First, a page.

President Goodluck Jonathan’s letter to the National Assembly, rejecting
amendments to the 1999 Constitution, which was read on the floor of Senate
on Wednesday by Senate President, David Mark, was received with shock by
some members, who openly expressed surprise at the reasons why the
President vetoed the bill.

Chairman, Senate Committee on the Review of the 1999 Constitution (4th
Alteration Bill 2015),  Senator Ike Ekweremadu, announced that his members
would hold a two-day retreat from Wednesday to Thursday to review the
development.

Efforts by  members to subject Jonathan’s letter to debate were frustrated
by the Senate President, who said there was the need for them to have a
copy of the letter each before they would be able to make meaningful
contribution.

But  Senator Abubakar Yar’Adua (Katsina Central) raised a point of order
and insisted that the issue be discussed because of the serious fundamental
issues raised by Jonathan, which affected the integrity of the National
Assembly.

Yar’Adua said, “I think it is important for us to discuss that letter and
see whether there is need for us to consider the letter or not.

“I think the President has raised very serious fundamental issues,
especially in terms of our conscience as lawmakers and his own position as
the chief executive officer of the Federal Republic of Nigeria. That is why
I am raising this point or order.”

Although Mark agreed with Yar’Adua that the letter should be extensively
discussed, he maintained that the debate could only be meaningful after
members would have studied the letter at home.

“Obviously, this letter is not like any other normal letter. We can’t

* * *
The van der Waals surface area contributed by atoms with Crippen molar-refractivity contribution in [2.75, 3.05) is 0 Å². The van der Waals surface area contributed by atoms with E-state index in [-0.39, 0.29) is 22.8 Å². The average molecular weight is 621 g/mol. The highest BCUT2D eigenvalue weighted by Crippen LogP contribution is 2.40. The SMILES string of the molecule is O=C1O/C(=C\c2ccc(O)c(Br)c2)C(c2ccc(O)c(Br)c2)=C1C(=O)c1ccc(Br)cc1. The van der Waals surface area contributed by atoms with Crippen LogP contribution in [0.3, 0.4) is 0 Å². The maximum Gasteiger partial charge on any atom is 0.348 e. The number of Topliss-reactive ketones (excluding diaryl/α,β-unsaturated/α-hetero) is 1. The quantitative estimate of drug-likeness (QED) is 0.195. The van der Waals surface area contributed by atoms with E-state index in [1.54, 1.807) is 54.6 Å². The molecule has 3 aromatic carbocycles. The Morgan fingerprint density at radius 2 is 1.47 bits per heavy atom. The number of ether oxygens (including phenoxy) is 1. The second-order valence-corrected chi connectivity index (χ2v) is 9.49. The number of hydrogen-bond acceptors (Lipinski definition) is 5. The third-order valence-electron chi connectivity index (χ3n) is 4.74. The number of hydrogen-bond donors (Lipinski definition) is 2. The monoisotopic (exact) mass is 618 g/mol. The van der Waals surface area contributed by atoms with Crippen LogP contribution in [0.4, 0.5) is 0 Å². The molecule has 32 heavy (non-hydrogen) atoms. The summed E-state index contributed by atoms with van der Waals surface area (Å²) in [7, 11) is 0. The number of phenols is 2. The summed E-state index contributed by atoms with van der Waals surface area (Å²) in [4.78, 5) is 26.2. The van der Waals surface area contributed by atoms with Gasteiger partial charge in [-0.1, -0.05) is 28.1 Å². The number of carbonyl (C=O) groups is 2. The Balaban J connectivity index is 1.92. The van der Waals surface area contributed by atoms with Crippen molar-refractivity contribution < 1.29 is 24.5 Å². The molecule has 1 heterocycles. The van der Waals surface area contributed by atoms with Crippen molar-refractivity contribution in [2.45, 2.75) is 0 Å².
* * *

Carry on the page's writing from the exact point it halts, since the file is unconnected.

discuss the letter unless you have a copy of it. So, the first reaction is
for me to make copies available to everybody and you go and study it.

“If you notice that there is an announcement also by the Constitution
Review Committee that they (members) are going to meet. So, that will
straight away go to them. I agree with you that weighty issues have been
raised. It’s a peculiar case; so everybody will be involved.”

It was observed that the members had started the retreat and will come up
with their position, which would also enable the Senate to take appropriate
action on the issue.

Jonathan, had in the letter, said he would not assent to the amendments
because they did not satisfy the strict requirements of Section 9(3) of the
1999 Constitution.

He queried the decision of the National Assembly to whittle down some
Executive powers of the President of the Federal Republic of Nigeria.

He also faulted some amendments which will give Executive powers and duties
to the Legislature and the Judiciary.

Jonathan made his position known in a seven-page letter to Senate President
David Mark and House of Representatives Speaker Aminu Tambuwal.

The President listed 12 errors in the amendments.

They are •Non-compliance with the threshold specified in Section 9(3) of
the 1999 Constitution on amendments;•Alteration to constitution cannot be
valid with mere voice votes unless supported by the votes of not less than
four-fifths majority all members of National Assembly and two-thirds of all
the 36 State Houses of Assembly.

Others are, the Right to free basic education and primary and maternal care
services imposed on private institutions; •Flagrant violation of the
doctrine of separation of powers; •Unjustified whittling down of the
Executive powers of the Federation vested in the President by virtue of
Section 5(1) of the 1999 Constitution;• and 30 days allowed for assent of
the President.